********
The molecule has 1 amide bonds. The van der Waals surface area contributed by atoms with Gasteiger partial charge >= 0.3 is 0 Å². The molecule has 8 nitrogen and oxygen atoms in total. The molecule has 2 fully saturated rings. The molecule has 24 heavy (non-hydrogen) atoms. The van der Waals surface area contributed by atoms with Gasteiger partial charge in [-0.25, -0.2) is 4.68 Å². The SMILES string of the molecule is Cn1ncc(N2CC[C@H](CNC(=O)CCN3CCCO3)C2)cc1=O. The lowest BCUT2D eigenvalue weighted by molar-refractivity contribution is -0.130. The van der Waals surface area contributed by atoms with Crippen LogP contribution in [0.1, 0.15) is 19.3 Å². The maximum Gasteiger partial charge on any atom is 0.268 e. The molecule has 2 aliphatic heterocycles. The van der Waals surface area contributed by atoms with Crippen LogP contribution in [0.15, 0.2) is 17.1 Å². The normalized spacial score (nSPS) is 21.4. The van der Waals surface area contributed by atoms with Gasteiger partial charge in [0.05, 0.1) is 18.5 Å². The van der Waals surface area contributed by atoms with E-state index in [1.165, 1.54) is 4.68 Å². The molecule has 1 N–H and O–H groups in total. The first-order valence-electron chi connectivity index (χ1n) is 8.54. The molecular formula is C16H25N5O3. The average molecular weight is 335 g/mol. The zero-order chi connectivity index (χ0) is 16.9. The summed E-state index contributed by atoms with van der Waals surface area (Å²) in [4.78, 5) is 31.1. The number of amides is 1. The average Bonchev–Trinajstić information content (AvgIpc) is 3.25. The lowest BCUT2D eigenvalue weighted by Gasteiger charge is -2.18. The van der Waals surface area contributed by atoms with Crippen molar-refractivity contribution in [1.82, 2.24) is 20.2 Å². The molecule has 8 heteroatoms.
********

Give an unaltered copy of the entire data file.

The molecule has 1 amide bonds. The van der Waals surface area contributed by atoms with Gasteiger partial charge >= 0.3 is 0 Å². The molecule has 8 nitrogen and oxygen atoms in total. The molecule has 2 fully saturated rings. The molecule has 24 heavy (non-hydrogen) atoms. The van der Waals surface area contributed by atoms with Gasteiger partial charge in [-0.25, -0.2) is 4.68 Å². The SMILES string of the molecule is Cn1ncc(N2CC[C@H](CNC(=O)CCN3CCCO3)C2)cc1=O. The lowest BCUT2D eigenvalue weighted by molar-refractivity contribution is -0.130. The van der Waals surface area contributed by atoms with Crippen LogP contribution in [0.1, 0.15) is 19.3 Å². The maximum Gasteiger partial charge on any atom is 0.268 e. The molecule has 2 aliphatic heterocycles. The van der Waals surface area contributed by atoms with Crippen LogP contribution in [0.15, 0.2) is 17.1 Å². The normalized spacial score (nSPS) is 21.4. The van der Waals surface area contributed by atoms with Gasteiger partial charge in [0.05, 0.1) is 18.5 Å². The van der Waals surface area contributed by atoms with E-state index in [1.165, 1.54) is 4.68 Å². The molecule has 1 N–H and O–H groups in total. The first-order valence-electron chi connectivity index (χ1n) is 8.54. The molecular formula is C16H25N5O3. The average molecular weight is 335 g/mol. The zero-order chi connectivity index (χ0) is 16.9. The summed E-state index contributed by atoms with van der Waals surface area (Å²) in [4.78, 5) is 31.1. The number of amides is 1. The average Bonchev–Trinajstić information content (AvgIpc) is 3.25. The lowest BCUT2D eigenvalue weighted by Gasteiger charge is -2.18. The van der Waals surface area contributed by atoms with Crippen molar-refractivity contribution in [1.82, 2.24) is 20.2 Å². The molecule has 8 heteroatoms.